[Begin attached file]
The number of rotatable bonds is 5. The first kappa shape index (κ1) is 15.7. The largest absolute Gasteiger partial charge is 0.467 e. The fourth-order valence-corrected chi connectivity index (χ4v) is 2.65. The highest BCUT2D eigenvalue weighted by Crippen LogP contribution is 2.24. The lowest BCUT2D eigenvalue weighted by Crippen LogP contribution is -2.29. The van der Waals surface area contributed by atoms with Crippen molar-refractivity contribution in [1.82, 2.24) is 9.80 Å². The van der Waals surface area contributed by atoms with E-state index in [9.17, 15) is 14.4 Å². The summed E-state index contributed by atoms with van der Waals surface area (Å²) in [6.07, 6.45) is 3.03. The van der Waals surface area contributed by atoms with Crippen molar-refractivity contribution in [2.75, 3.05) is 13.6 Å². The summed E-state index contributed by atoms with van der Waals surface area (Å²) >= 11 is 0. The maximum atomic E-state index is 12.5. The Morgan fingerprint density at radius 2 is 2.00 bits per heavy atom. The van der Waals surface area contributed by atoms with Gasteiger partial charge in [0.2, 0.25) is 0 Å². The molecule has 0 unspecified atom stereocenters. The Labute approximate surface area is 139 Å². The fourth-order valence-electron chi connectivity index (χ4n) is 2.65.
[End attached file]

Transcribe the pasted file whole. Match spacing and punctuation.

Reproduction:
The number of rotatable bonds is 5. The first kappa shape index (κ1) is 15.7. The largest absolute Gasteiger partial charge is 0.467 e. The fourth-order valence-corrected chi connectivity index (χ4v) is 2.65. The highest BCUT2D eigenvalue weighted by Crippen LogP contribution is 2.24. The lowest BCUT2D eigenvalue weighted by Crippen LogP contribution is -2.29. The van der Waals surface area contributed by atoms with Crippen molar-refractivity contribution in [1.82, 2.24) is 9.80 Å². The van der Waals surface area contributed by atoms with E-state index in [9.17, 15) is 14.4 Å². The summed E-state index contributed by atoms with van der Waals surface area (Å²) in [6.07, 6.45) is 3.03. The van der Waals surface area contributed by atoms with Crippen molar-refractivity contribution in [2.75, 3.05) is 13.6 Å². The summed E-state index contributed by atoms with van der Waals surface area (Å²) >= 11 is 0. The maximum atomic E-state index is 12.5. The Morgan fingerprint density at radius 2 is 2.00 bits per heavy atom. The van der Waals surface area contributed by atoms with Gasteiger partial charge in [0.2, 0.25) is 0 Å². The molecule has 0 unspecified atom stereocenters. The Labute approximate surface area is 139 Å². The fourth-order valence-electron chi connectivity index (χ4n) is 2.65.